With your pattern, "August" would be the first field, "2018" the second, "20" the third, and 45 the fifth. Yes, the fifth. Now if you modify the pattern to [ ,%]+ then that last one will be the fourth.

Code:
awk '{$1=$1;print;}' FS='[ ,%]'  OFS='|'  CLUSTER_1.txt
awk '{$1=$1;print;}' FS='[ ,%]+' OFS='|'  CLUSTER_1.txt
awk '{$1=$1;print;}' FS='[ ,%]+' OFS="\t" CLUSTER_1.txt
(The $1=$1 is a trick to get AWK to reformat the line using the Output Field Separator (OFS))

Then you can look at the first field and the third field. Or look at the second and fifth fields:

Code:
awk '{print $1,$3;}' FS='[ ,%]'  OFS='|'  CLUSTER_1.txt
awk '{print $2,$5;}' FS='[ ,%]'  OFS='|'  CLUSTER_1.txt
There's a good overview at the UNIX tutorial grymoire. See also "man awk"
Hello !


Thank you for these clarifications ! I finally understand how it works !

So, with this csv file:

Code:
July 2018 CLUSTER_ALE_01 19% 46%
August 2018 CLUSTER_ALE_01 20% 45%
September 2018 CLUSTER_ALE_01 20% 41%
October 2018 CLUSTER_ALE_01 21% 39%
November 2018 CLUSTER_ALE_01 21% 39%
December 2018 CLUSTER_ALE_01 21% 41%
January 2019 CLUSTER_ALE_01 25% 46%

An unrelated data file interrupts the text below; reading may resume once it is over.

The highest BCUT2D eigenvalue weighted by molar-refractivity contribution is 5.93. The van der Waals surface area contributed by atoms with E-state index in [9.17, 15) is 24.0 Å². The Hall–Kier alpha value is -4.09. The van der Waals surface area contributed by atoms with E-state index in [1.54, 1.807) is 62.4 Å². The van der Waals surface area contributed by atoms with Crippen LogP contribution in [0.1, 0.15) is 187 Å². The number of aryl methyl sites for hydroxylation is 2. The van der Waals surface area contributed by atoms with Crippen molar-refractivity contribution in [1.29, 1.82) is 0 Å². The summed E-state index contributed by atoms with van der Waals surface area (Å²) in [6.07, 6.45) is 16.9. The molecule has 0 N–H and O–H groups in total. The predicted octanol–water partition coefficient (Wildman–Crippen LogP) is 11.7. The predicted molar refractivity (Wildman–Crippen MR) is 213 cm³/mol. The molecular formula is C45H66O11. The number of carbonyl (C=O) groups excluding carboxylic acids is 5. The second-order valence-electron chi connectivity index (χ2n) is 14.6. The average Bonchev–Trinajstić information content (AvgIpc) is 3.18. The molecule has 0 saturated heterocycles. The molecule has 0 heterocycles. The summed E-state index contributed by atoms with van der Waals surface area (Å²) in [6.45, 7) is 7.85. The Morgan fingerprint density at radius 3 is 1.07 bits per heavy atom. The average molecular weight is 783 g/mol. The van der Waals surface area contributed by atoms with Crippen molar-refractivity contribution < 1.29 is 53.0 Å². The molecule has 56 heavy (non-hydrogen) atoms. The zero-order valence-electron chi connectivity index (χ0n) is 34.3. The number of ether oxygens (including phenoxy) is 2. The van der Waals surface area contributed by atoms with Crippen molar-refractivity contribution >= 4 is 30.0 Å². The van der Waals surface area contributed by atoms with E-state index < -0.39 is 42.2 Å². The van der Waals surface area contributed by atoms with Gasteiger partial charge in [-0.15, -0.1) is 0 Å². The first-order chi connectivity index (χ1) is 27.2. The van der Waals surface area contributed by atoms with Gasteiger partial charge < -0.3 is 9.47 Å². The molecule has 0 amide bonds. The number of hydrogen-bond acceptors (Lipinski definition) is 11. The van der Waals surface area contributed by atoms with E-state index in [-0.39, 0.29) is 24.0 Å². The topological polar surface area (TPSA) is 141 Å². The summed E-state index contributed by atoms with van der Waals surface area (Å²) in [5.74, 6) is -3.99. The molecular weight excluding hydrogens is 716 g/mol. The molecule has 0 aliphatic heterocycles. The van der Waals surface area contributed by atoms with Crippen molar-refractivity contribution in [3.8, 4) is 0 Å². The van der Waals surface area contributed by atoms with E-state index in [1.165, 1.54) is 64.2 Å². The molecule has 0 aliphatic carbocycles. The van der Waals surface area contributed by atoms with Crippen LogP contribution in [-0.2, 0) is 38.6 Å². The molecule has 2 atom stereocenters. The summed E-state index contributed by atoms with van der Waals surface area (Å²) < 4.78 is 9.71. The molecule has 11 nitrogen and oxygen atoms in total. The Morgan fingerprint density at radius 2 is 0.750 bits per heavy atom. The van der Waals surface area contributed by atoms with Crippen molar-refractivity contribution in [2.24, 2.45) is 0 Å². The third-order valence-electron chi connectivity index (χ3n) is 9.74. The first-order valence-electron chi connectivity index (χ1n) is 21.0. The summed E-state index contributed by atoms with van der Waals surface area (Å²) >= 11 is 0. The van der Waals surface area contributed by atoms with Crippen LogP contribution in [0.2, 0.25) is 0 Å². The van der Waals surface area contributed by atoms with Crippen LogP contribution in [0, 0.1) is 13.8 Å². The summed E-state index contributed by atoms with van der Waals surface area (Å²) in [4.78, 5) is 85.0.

February 2019 CLUSTER_ALE_01 27% 50%

I take your script and added a line for RAM :

Code:
awk -F'[ ,%]' 'FNR==0{next}
               FNR>1{
		    print m " → " $1;
		    printf "CPU : %+d%%%s",$4-u,ORS
		    printf "RAM : %+d%%%s\n",$6-o,ORS
		    }
               {m=$1;u=$4}
	       {m=$1;o=$6}
              ' CLUSTER_1.txt
And the result is :

Code:
July → August
CPU : +1%
RAM : -1%

August → September
CPU : +0%
RAM : -4%

September → October
CPU : +1%
RAM : -2%

October → November
CPU : +0%
RAM : +0%

November → December
CPU : +0%
RAM : +2%

December → January
CPU : +4%
RAM : +5%

January → February
CPU : +2%
RAM : +4%

We agree that "u" or the "o" I added are just variable names to receive the content of $1 and $3?


Thank you again!
 
Old 04-17-2019, 04:58 AM   #7
Turbocapitalist